Daily Work Sheet, Tuesday 25 July
I still haven't phoned Maura at Spittere's shop !! Eddie Rothkowitz, who was Jeff Stein's associate producer on The Kids Are Alright wanted 2 invites to the exhibition launch. Jeff Stein and his brother wanted 2 each. He fucking owes me big time does Stein ! HA HA !
Midway : John Entwistle wanted invites for the entire family. Peter Chislett editor of 'The News' for the Portsmouth / Southsea area promised to run an advertisement to try and track down the girl who got hurt when Pete threw his guitar into the audience during the filming of Tommy. During the hunt for really original material I spent a day in Portsmouth searching at Portsmouth Polytech, the local hospital and the local newspaper in a vain attempt to try and find her. According to reports she was taken to the local hospital by ambulance but they couldn't find the paper work for her.To this day she has remained one of life's mysteries. She'd have made a great story for the papers if we had managed to find her. She was a student at the Polytech when the incident happened in 1974 but by '78 had moved on. Bottom : Tommy Shelley was one of our Mod set at the old Goldhawk Club and helped me with research for my ghost scripts for Quadrophenia. Martin Gaish was, of course, "Roger Daltrey" in The Miming Who.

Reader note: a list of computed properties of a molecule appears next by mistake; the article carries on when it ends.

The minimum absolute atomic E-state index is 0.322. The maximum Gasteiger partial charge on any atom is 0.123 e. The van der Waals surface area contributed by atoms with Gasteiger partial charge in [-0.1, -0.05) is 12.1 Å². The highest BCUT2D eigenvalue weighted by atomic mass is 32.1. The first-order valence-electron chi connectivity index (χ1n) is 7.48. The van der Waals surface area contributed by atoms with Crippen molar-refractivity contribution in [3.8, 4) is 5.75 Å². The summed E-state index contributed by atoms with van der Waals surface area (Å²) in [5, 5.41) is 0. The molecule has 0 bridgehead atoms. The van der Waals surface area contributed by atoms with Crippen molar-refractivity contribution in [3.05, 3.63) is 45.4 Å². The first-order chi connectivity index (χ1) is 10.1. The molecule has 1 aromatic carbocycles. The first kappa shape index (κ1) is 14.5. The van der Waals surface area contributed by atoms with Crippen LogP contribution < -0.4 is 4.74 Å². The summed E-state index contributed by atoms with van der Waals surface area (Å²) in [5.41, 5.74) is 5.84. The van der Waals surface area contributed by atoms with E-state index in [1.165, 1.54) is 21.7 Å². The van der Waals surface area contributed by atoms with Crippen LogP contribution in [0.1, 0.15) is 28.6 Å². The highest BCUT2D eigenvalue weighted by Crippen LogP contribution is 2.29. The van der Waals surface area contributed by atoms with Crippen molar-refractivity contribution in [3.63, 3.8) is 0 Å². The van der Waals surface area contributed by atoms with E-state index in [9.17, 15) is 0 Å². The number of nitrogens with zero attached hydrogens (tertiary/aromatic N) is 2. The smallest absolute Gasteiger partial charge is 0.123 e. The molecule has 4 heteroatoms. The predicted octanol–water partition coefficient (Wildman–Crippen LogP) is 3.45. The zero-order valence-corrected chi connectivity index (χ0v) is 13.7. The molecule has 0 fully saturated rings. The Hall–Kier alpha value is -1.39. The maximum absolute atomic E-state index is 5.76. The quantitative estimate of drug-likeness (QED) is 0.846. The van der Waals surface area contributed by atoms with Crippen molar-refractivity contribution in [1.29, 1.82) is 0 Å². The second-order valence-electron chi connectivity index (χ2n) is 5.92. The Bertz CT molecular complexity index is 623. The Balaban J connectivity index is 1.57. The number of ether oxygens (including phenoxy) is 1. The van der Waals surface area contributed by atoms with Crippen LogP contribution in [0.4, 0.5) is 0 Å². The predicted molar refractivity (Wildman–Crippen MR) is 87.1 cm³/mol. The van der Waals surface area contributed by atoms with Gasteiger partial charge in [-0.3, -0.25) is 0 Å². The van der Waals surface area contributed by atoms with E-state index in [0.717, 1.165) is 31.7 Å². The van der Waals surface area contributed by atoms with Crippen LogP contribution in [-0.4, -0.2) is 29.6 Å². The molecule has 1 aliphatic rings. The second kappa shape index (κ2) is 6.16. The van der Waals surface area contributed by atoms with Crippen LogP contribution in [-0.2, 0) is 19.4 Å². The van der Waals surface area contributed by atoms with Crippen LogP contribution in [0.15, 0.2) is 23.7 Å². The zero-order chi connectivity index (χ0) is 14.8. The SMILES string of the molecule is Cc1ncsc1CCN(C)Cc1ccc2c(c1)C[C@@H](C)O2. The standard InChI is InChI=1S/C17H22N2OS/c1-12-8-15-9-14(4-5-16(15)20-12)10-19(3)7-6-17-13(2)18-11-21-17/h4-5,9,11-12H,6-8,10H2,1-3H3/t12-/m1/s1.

Daily Work Sheet, Wednesday 26 July
As arranged, I met Roger outside the Goldhawk Social Club at 12 noon. We were meeting up with some old Goldhawk Mods and photographer Bob Ellis. There that day were, Martin Gaish, Tommy Shelley, Ian Moody, Chris Covill who lived in the flat below mine at Kelmscott Gardens. I have several photos from that session one or two I have passed on to Roger. This one was taken by Bob Ellis at the entrance to the club.. Roger was absolutely delighted to be back at the Goldhawk after 12 years. He put twenty five pounds on the bar counter (a fortune back then) and told the girl to give him a shout when the money ran out. I took him away from the group for ten minutes and we went downstairs to the dance area. The old stage had been replaced by a podium and above it in typical working men's club extant was a picture of Her Majesty on horseback. Roger, not a man to display too much emotion stood looking at the stage area and I noticed tears in his eyes. Neither of us spoke for a while. It was hard to believe that underneath that picture of the Queen was where all that Who mayhem happened. The Goldhawk dance floor was full of ghosts. I had to cancel Roy Carr from New musical Express because of the Goldhawk with Roger. John Blake of the Evening News ran the piece Time Off - Ad Lib already referred to in the visuals..